The primary findings from this study were small DWI-hyperintense lesions suggestive of subacute ischemic infarction in 12 of 78 (15%) patients with a diagnosis of advanced CAA. Such lesions were absent from a slightly older AD/MCI control group. Their presence was unrelated to conventional vascular risk factors such as HTN, diabetes, or coronary artery disease and was instead associated with number of hemorrhagic lesions on GRE MRI, a marker of CAA severity.23
As we excluded subjects with symptoms of ischemic stroke, these lesions appear to be clinically silent events that occur as part of the ongoing pathogenesis of CAA. These lesions appear similar to small silent infarcts identified in two patients with another small vessel disease, cerebral autosomal dominant arteriopathy with subcortical infarcts and leukoencephalopathy.27
The signal characteristics, size, and location of the DWI-positive lesions suggest they may represent the neuroimaging correlates of the neuropathologic infarctions described in association with CAA.2-7
Analyses of autopsied brains with advanced CAA have identified lesions described as perivascular scars, microinfarcts, or small infarctions at frequencies ranging from 37%3
to close to 100%.2,7
These pathologically observed infarctions are frequently multiple and located in the cortical ribbon or underlying subcortical white matter. The observation that CAA in cortical vessels can cause infarction of subcortical white matter presumably reflects the anatomy of blood flow to the white matter, by which penetrating vessels traverse the cortex before supplying the white matter.28
Although one neuropathologic analysis found a possible synergistic relationship between severe CAA and HTN,3
these lesions appear generally to occur independently of atherosclerosis or arteriolosclerosis of cerebral or systemic vessels. Blood pressure did not appear to be a major contributor to DWI-positive lesions in the current study, though this study did not include direct blood pressure measurements at the time of MRI.
Given the transience of DWI changes after stroke, the finding of lesions in 15% of subjects suggests these small infarctions may occur very frequently. Assuming a 10-day poststroke period when restricted diffusion remains detectable,13
their estimated annual prevalence would be calculated as (17/78) x (365/10) or 8.0 new infarctions per person-year. This estimate is strikingly high relative to the estimated incidence of new microbleeds (~1.4 per year) or symptomatic ICH (~0.14 per year) calculated from other cohorts with advanced CAA23
and suggests that the lifetime burden of ischemic infarction in advanced CAA could be substantial.
This surprisingly high frequency of DWI lesions raises important questions about our study’s limitations and possible sources of overestimation. The number of scans examined was relatively small, yielding wide confidence intervals for the true prevalence of DWI-positive lesions (exact 95% confidence intervals 8.2% to 25.3%). Also, there was no pathologic confirmation that the DWI-positive lesions indeed represent infarctions, although their signal characteristics and location correlate reasonably well with the neuropathologic studies of CAA. We further note possible bias toward identifying lesions in the CAA cases, particularly as the scans could not be analyzed blinded to the accompanying presence of hemorrhage. It is reassuring in this regard that independent analysis of a subset of scans showed no evidence for substantial interrater variability. Finally, scans were generally obtained at only a single time point in each subject. Only 10 of the 78 MRI scans were performed without any reference to clinical events, and the majority were performed during the days (38 scans) or months (18 scans) after acute ICH. We did not, however, see an increased frequency of DWI lesions on scans performed shortly after ICH relative to the remainder of the study group, indicating that the timing of infarction and ICH may be independent of each other.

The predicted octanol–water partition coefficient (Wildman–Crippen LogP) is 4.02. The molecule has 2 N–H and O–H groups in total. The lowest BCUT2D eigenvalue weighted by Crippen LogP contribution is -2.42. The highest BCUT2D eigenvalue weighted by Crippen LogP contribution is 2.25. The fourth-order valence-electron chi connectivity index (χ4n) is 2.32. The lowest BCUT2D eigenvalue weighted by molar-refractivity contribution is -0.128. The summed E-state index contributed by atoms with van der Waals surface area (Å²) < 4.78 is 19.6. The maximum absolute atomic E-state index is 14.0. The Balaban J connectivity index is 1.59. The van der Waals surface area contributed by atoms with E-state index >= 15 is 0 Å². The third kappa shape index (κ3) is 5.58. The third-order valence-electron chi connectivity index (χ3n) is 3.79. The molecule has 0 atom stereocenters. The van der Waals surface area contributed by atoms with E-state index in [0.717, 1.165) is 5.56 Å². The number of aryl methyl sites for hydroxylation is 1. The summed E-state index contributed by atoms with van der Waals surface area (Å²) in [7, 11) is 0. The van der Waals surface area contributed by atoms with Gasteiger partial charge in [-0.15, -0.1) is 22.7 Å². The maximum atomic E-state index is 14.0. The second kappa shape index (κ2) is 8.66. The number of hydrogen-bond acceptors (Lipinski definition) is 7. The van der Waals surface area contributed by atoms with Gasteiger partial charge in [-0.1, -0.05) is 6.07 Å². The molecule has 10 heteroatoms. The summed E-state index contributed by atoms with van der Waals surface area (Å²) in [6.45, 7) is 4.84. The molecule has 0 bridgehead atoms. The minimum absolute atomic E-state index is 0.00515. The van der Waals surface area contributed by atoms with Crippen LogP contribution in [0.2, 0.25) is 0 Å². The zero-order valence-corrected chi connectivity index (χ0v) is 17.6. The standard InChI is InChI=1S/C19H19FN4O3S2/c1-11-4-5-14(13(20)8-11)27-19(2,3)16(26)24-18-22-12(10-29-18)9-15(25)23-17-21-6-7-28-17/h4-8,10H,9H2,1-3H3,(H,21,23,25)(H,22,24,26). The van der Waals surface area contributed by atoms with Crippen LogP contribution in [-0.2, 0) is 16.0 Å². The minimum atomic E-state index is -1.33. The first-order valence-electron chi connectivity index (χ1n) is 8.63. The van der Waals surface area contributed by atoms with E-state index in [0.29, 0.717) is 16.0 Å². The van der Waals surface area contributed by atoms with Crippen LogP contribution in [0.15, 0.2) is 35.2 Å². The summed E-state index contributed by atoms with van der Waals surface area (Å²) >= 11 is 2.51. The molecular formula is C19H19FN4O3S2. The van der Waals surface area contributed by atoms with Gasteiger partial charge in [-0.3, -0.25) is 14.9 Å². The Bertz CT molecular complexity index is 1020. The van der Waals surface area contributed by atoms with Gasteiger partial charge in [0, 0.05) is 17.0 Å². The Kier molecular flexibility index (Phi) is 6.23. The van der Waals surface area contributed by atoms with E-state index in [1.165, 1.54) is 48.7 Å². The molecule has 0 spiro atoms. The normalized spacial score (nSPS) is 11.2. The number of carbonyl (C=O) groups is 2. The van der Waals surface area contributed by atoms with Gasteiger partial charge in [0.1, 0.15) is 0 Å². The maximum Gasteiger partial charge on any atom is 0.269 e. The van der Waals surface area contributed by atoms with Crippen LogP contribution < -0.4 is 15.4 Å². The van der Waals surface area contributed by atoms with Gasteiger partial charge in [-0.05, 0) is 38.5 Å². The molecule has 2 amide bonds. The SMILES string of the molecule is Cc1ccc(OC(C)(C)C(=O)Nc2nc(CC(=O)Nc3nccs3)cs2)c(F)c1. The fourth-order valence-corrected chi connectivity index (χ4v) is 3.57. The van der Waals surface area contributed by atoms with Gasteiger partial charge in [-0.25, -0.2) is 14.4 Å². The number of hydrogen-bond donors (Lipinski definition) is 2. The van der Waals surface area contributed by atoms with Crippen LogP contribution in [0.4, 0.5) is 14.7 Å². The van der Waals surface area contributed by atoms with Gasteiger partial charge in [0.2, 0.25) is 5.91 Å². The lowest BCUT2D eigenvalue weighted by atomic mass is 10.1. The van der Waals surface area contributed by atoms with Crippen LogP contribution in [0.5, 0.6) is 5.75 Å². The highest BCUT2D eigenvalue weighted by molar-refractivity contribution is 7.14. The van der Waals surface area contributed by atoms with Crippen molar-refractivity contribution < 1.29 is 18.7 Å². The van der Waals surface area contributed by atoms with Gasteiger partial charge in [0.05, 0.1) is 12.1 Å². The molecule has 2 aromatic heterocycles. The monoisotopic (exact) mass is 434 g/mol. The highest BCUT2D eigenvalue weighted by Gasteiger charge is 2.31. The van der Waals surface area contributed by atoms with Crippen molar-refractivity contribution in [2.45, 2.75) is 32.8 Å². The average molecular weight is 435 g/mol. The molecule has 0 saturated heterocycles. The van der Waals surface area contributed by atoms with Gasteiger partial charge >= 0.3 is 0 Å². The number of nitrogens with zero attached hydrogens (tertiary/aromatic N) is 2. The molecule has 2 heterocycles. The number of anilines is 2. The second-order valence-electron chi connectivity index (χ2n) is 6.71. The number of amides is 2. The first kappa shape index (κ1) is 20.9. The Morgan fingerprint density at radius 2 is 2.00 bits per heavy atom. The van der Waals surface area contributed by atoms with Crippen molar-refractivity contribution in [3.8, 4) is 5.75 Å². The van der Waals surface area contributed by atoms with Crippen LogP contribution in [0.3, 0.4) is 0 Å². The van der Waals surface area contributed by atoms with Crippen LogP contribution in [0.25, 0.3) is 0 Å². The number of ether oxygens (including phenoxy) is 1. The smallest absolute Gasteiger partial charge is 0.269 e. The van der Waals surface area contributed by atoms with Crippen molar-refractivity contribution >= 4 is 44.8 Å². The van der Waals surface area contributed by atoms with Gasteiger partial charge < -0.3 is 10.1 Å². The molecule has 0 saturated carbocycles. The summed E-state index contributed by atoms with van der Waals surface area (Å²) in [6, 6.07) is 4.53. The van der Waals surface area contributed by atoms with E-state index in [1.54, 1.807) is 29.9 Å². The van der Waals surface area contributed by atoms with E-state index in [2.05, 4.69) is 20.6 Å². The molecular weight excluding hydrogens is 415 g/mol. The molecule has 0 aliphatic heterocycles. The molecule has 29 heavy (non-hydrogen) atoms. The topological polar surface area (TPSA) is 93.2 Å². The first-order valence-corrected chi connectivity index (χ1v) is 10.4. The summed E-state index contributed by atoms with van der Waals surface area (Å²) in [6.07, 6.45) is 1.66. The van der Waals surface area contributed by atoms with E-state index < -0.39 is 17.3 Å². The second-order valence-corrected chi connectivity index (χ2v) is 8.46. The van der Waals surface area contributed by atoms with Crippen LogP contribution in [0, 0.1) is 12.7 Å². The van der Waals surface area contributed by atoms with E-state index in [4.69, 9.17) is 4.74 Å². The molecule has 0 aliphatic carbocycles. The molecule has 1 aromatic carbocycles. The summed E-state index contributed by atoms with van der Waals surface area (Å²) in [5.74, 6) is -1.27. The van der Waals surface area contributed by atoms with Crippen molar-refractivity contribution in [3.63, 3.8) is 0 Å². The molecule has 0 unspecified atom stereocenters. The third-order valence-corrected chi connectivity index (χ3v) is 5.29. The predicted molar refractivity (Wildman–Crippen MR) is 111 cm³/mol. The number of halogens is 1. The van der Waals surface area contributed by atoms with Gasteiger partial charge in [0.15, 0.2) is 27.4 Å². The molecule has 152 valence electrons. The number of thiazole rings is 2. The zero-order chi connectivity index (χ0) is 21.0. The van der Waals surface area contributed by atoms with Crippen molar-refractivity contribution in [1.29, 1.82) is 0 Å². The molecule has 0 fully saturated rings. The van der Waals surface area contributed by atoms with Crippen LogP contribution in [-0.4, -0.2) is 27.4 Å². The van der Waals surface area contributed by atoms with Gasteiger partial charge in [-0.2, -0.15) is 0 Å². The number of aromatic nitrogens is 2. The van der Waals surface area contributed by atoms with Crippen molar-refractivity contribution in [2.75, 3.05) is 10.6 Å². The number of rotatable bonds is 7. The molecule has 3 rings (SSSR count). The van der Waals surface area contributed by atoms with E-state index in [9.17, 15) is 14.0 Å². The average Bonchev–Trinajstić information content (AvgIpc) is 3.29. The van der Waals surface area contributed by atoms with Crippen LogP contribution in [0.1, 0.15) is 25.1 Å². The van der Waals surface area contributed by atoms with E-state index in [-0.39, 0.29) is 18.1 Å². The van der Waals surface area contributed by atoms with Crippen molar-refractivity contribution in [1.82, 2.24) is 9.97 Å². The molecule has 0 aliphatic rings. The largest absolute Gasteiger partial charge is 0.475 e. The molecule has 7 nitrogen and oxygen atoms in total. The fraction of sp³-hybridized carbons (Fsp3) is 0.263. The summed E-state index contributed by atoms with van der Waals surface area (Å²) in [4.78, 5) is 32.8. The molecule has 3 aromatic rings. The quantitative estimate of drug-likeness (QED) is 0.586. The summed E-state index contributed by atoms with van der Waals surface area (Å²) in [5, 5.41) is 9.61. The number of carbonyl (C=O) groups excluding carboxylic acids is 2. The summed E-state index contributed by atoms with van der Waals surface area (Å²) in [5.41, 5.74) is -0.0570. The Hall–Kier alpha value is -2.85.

The association between DWI-positive lesions and number of total hemorrhages or microbleeds suggests that infarction and microbleed formation may share common pathophysiologic steps. Previous pathologic studies have identified vasculopathic changes specifically linked to CAA-related bleeding such as fibrinoid necrosis and microaneurysm formation29
; the association of these pathologic changes with small infarction remains to be determined. The absence of association between DWI lesions and WMH is somewhat unexpected, as one might have predicted a close relationship between the occurrence of true infarction and the incomplete infarction hypothesized to underlie WMH.28
Our data instead suggest that processes besides microinfarction may be key determinants of WMH burden, one example being impaired cerebrovascular reactivity12
(which is associated with volume of WMH). We also found no association between MRI evidence of chronic infarcts and the DWI-positive lesions, which may be too small to leave an area of MRI signal recognizable as a chronic infarct.
The suggestion of relatively frequent ischemic infarction in CAA subjects extends the spectrum of CAA-related pathophysiology, which previously included hemorrhage and impaired cerebrovascular reactivity. Our cross-sectional data provide no information on the effect of these lesions on future clinical course, clearly an important subject for future investigation. Determining the contribution of small ischemic infarction to cognitive impairment in CAA will likely require multivariable analysis in larger cohorts, controlling for other radiographic markers of microstructural damage in CAA such as white matter lesions30
and increased global mean diffusivity.22
If these lesions are found to contribute substantially to the clinical impact of CAA, they may ultimately be considered as radiographic markers for candidate treatments of this disorder.